Column: Lions' Offensive Line Holds the Key Sunday

It isn't necessarily the brother/brother matchup that will tilt the game's favor on Sunday, according to correspondent, although Stockar McDougle will still play a heavy role. Also, Joey Harrington's performance last week in addition to his emotional spark brings back memories of a Lion great.

Detroit's 2-0 start is the first for the team since the 2000 season. If they win Sunday, they will be 3-0 for the first time since 1980.

If the Lions' offensive line can protect Joey Harrington and open up running lanes for Kevin Jones and Artose Pinner, thereby keeping Eagles' QB Donovan McNabb on the bench, Ford Field could be rocking Sunday like never before. Then, Sunday night Lions fans all over the sate of Michigan will be digging in their attics searching for long-lost record players and their now faded satin Lions jackets as the Motown faithful will soon be going retro to the sounds of Jimmy "Spiderman" Allen and James "Hound Dog" Hunter's gridiron take-off of the rock-and-roll classic, "Another One Bites The Dust."

Sunday's game will be the first real test to show just how good this 2004 Lions squad is. The Eagles, like Detroit, are also 2-0. Philadelphia rolls into Detroit fresh off their 27-16 Monday night win over the Minnesota Vikings. The Eagles, with the addition of free agent DE Jevon Kearse, have totaled nine sacks through the first two games, including four against the Vikings. Philadelphia defensive coordinator Jim Johnson loves to blitz quarterbacks with everything but the kitchen sink. So with that, expect Eagle cornerbacks, safeties, and linebackers to fly into the Lions' backfield from all angles Sunday.

Stocker versus Jevon, not Jerome, is the real storyline

While it's nice that the local media has promoted the upcoming Lions/Eagles matchup as a battle between gridiron brothers Stockar McDougle, the Lions' starting RT, and second-year Eagles' DE Jerome McDougle; the real matchup that should be talked about is how Stockar will matchup against the guy who will likely line up across form him for most of the game Sunday, Philadelphia's LE Jevon Kearse.

While no member of the Detroit offensive line has been outstanding thus far in 2004, Stockar McDougle has clearly been the most disappointing. McDougle struggled with Chicago's Adewale Ogunleye in week one and with Houston's rookie OLB Jason Babin last Sunday, collecting two holding penalties and a false start in the process. He will have his hands full Sunday with Kearse, who seems to have fit well in Jim Johnson's defense after coming over from the Tennessee Titans during the offseason.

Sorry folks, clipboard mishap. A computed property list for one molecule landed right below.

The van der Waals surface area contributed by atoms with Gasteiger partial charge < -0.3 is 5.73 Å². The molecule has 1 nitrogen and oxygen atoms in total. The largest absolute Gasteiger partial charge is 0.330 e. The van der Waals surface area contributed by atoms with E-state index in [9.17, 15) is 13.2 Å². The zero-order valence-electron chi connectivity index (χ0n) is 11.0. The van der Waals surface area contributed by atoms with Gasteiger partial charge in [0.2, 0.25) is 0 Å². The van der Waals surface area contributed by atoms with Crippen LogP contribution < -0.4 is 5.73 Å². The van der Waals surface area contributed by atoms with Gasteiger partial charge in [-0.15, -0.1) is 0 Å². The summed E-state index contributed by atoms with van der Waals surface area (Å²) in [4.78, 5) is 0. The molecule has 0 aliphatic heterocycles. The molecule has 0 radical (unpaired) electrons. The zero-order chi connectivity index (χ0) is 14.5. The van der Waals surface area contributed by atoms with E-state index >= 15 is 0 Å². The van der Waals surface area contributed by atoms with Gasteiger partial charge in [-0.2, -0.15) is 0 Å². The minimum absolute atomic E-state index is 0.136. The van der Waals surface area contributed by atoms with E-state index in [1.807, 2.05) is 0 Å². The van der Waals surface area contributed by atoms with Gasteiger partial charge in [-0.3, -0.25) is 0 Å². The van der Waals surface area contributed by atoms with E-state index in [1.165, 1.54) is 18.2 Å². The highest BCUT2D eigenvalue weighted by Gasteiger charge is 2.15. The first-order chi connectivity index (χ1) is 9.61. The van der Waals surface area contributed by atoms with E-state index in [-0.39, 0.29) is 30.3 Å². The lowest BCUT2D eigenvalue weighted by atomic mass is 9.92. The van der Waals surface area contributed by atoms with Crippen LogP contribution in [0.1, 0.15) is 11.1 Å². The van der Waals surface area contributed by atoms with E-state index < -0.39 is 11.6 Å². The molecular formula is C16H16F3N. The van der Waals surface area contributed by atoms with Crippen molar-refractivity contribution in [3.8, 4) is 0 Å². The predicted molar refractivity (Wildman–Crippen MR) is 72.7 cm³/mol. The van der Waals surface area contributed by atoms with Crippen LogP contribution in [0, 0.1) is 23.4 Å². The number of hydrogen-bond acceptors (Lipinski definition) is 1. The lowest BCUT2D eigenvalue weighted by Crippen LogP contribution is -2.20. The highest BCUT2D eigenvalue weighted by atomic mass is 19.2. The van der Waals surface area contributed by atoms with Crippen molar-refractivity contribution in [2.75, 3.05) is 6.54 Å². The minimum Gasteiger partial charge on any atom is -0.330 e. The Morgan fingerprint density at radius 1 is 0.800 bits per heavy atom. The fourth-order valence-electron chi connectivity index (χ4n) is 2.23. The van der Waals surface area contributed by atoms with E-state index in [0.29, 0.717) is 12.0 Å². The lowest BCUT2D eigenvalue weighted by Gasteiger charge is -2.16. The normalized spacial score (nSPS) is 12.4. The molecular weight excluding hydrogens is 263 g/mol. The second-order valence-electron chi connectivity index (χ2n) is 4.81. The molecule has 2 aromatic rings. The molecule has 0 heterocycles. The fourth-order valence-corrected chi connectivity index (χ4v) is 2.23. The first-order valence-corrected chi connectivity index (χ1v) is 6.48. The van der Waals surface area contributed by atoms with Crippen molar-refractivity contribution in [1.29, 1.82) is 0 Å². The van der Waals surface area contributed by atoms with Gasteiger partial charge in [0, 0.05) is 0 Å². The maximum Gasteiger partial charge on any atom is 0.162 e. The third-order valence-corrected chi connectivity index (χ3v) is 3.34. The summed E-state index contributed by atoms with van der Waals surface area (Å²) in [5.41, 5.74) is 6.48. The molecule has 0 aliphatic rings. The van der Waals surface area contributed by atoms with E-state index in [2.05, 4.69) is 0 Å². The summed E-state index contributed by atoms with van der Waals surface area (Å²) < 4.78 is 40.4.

While Kearse is not as dominant now as he was in his first three years in Tennessee, the six-year veteran's strength remains his ability to rush the passer. His first-step is still formidable and he is good at setting up an OT with an outside move, then attacking their inside shoulder in route to the QB. This is the exact type of move Babin used to beat McDougle to record a 1st quarter sack of Joey Harrington in last Sunday's game versus the Texans. If Jevon wins his matchup with Stocker this week, the Eagles will be well on their way to stopping Harrington and the Lions' offense.

While Kearse's pass rushing skills remain strong, as a 6'4" 255 pound DE, he can be exploited if teams attack him on the ground. At 6'6" and 335 pounds, run blocking is Stockar McDougle's biggest strong point. Expect Detroit to attack the left side of the Eagle defense early behind the blocking of McDougle, RG Damien Woody, and FB Cory Schlesinger. If they have early success on the ground, the Lions will use it to their full advantage, keeping Eagle QB Donovan McNabb and his offense off the field in the process.

A Tip of the Cap for Joey

While I do my best to be tough the Lions when I feel toughness is warranted. I also try equally hard to be fair. In my column last week, I spoke of how I felt Joey Harrington needed to be more consistent before the Detroit Lions could take full advantage of all the new offense firepower in their arsenal. In the game against the Texans, Harrington did just that. He went 18-of-25 (72%) for 176 yards and 3 TD's. He led Detroit on touchdown drives of 61, 79 and 80 yards. Detroit also converted 6-of-11 (54%) 3rd down plays into 1st downs. His 18 completions went to 9 different receivers, and his 31-yard TD strike to Roy Williams in the 3rd quarter, which extended the Lion lead to 14-3, was as good a throw as an NFL QB can make.

It was fun to watch. It must have been a blast for the guy wearing #3.

Staying on the topic of Harrington, I found it pretty sad that just two offensive plays into the game against the Texans, after Joey had dumped the ball off to Stephen Alexander who was pushed out of bounds for no gain at the Lion 15, the boo birds began to rain down impulsively on the Detroit offense. While I am not opposed to fans booing their pro teams, isn't just two plays into your teams first offensive possession of the day a little early to unleash the verbal venom?

What I found encouraging, and funny, however was the response Harrington gave back to the hecklers. As the TV camera zeroed in on the Lions' QB, he turned back toward the endzone seats with a disgusted look and replied "Shut the F^<% up," before turning back to the huddle to call the next play.

That little display of fire by Harrington probably brought a smile to the face of another Lion QB who once heard the boos and catcalls of the parents and grandparents of many of those same folks who were in the Ford Field stands Sunday.

Believe it or not Joey, Detroit booed Bobby Layne too.

By the way, on the very next play Harrington passed to Stephen Alexander for 13 yards and the first down

And somewhere in football's pantheon, the old QB smiled again.

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